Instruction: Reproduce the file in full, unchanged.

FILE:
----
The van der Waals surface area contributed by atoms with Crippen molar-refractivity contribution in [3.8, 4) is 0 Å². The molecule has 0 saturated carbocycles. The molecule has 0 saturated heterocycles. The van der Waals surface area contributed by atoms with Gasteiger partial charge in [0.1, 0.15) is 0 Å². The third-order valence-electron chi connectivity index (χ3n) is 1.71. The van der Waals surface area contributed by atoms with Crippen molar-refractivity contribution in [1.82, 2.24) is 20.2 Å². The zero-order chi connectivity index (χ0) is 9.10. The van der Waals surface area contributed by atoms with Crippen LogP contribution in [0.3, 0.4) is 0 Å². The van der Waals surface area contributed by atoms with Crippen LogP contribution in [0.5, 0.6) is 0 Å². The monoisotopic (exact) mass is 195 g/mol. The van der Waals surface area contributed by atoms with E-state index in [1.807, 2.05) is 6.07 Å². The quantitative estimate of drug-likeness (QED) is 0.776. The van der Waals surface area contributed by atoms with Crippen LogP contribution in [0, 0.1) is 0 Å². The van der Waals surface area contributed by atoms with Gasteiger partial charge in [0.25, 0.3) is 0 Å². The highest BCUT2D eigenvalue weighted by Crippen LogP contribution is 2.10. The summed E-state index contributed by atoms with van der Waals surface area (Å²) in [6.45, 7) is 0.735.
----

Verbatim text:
The van der Waals surface area contributed by atoms with Crippen molar-refractivity contribution in [3.8, 4) is 0 Å². The molecule has 0 saturated carbocycles. The molecule has 0 saturated heterocycles. The van der Waals surface area contributed by atoms with Gasteiger partial charge in [0.1, 0.15) is 0 Å². The third-order valence-electron chi connectivity index (χ3n) is 1.71. The van der Waals surface area contributed by atoms with Crippen molar-refractivity contribution in [1.82, 2.24) is 20.2 Å². The zero-order chi connectivity index (χ0) is 9.10. The van der Waals surface area contributed by atoms with Crippen LogP contribution in [0.3, 0.4) is 0 Å². The van der Waals surface area contributed by atoms with Crippen LogP contribution in [0.5, 0.6) is 0 Å². The monoisotopic (exact) mass is 195 g/mol. The van der Waals surface area contributed by atoms with E-state index in [1.807, 2.05) is 6.07 Å². The quantitative estimate of drug-likeness (QED) is 0.776. The van der Waals surface area contributed by atoms with Crippen LogP contribution in [0, 0.1) is 0 Å². The van der Waals surface area contributed by atoms with Gasteiger partial charge in [0.25, 0.3) is 0 Å². The highest BCUT2D eigenvalue weighted by Crippen LogP contribution is 2.10. The summed E-state index contributed by atoms with van der Waals surface area (Å²) in [6.45, 7) is 0.735.